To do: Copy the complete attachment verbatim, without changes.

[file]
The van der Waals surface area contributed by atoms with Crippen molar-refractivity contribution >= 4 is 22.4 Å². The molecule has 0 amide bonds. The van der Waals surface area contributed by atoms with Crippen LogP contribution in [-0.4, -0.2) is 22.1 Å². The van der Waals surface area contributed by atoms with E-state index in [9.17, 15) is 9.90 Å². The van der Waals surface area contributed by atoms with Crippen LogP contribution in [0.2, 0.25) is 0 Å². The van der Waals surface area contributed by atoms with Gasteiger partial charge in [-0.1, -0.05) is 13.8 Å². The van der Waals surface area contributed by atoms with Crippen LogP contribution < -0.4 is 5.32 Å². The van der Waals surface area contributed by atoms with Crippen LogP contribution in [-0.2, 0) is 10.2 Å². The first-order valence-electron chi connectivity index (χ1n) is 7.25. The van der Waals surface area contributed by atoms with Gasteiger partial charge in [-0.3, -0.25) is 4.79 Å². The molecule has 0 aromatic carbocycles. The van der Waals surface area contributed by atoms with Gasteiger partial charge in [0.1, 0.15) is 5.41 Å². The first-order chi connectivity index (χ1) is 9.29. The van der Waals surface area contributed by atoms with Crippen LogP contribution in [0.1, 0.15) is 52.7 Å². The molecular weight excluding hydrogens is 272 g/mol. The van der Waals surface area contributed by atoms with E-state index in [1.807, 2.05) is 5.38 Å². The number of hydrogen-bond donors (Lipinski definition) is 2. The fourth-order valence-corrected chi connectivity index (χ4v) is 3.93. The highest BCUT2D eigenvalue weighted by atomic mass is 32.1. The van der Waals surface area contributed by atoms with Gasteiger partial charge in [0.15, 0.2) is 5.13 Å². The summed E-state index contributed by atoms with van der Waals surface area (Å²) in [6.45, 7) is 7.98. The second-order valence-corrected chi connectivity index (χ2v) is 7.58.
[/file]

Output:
The van der Waals surface area contributed by atoms with Crippen molar-refractivity contribution >= 4 is 22.4 Å². The molecule has 0 amide bonds. The van der Waals surface area contributed by atoms with Crippen LogP contribution in [-0.4, -0.2) is 22.1 Å². The van der Waals surface area contributed by atoms with E-state index in [9.17, 15) is 9.90 Å². The van der Waals surface area contributed by atoms with Crippen LogP contribution in [0.2, 0.25) is 0 Å². The van der Waals surface area contributed by atoms with Gasteiger partial charge in [-0.1, -0.05) is 13.8 Å². The van der Waals surface area contributed by atoms with Crippen LogP contribution < -0.4 is 5.32 Å². The van der Waals surface area contributed by atoms with Crippen LogP contribution in [-0.2, 0) is 10.2 Å². The first-order valence-electron chi connectivity index (χ1n) is 7.25. The van der Waals surface area contributed by atoms with Gasteiger partial charge in [-0.3, -0.25) is 4.79 Å². The molecule has 0 aromatic carbocycles. The van der Waals surface area contributed by atoms with Gasteiger partial charge in [0.1, 0.15) is 5.41 Å². The first-order chi connectivity index (χ1) is 9.29. The van der Waals surface area contributed by atoms with Crippen LogP contribution in [0.1, 0.15) is 52.7 Å². The molecular weight excluding hydrogens is 272 g/mol. The van der Waals surface area contributed by atoms with E-state index in [1.807, 2.05) is 5.38 Å². The number of hydrogen-bond donors (Lipinski definition) is 2. The fourth-order valence-corrected chi connectivity index (χ4v) is 3.93. The highest BCUT2D eigenvalue weighted by atomic mass is 32.1. The van der Waals surface area contributed by atoms with Gasteiger partial charge in [0.15, 0.2) is 5.13 Å². The summed E-state index contributed by atoms with van der Waals surface area (Å²) in [6.45, 7) is 7.98. The second-order valence-corrected chi connectivity index (χ2v) is 7.58.